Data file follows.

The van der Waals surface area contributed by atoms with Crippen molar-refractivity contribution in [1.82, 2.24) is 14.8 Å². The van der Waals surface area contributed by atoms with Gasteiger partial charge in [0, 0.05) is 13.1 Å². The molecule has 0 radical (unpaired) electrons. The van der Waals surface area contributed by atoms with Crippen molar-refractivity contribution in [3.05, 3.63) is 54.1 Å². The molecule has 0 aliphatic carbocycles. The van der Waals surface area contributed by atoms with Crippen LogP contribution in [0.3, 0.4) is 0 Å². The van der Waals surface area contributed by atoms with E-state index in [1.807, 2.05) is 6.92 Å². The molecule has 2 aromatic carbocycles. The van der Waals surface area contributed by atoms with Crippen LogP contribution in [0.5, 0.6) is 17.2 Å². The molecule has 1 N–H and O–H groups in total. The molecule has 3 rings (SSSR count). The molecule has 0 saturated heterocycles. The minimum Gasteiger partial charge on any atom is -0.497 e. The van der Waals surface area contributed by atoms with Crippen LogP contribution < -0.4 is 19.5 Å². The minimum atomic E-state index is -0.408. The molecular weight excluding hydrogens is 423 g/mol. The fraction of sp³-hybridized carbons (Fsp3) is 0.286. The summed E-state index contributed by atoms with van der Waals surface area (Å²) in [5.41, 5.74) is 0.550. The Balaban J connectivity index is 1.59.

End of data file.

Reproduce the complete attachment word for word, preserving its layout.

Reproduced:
The van der Waals surface area contributed by atoms with Crippen molar-refractivity contribution in [1.82, 2.24) is 14.8 Å². The van der Waals surface area contributed by atoms with Gasteiger partial charge in [0, 0.05) is 13.1 Å². The molecule has 0 radical (unpaired) electrons. The van der Waals surface area contributed by atoms with Crippen molar-refractivity contribution in [3.05, 3.63) is 54.1 Å². The molecule has 0 aliphatic carbocycles. The van der Waals surface area contributed by atoms with Crippen LogP contribution in [0.3, 0.4) is 0 Å². The van der Waals surface area contributed by atoms with E-state index in [1.807, 2.05) is 6.92 Å². The molecule has 2 aromatic carbocycles. The van der Waals surface area contributed by atoms with Crippen LogP contribution in [0.5, 0.6) is 17.2 Å². The molecule has 1 N–H and O–H groups in total. The molecule has 3 rings (SSSR count). The molecule has 0 saturated heterocycles. The minimum Gasteiger partial charge on any atom is -0.497 e. The van der Waals surface area contributed by atoms with Crippen LogP contribution < -0.4 is 19.5 Å². The minimum atomic E-state index is -0.408. The molecular weight excluding hydrogens is 423 g/mol. The fraction of sp³-hybridized carbons (Fsp3) is 0.286. The summed E-state index contributed by atoms with van der Waals surface area (Å²) in [5.41, 5.74) is 0.550. The Balaban J connectivity index is 1.59.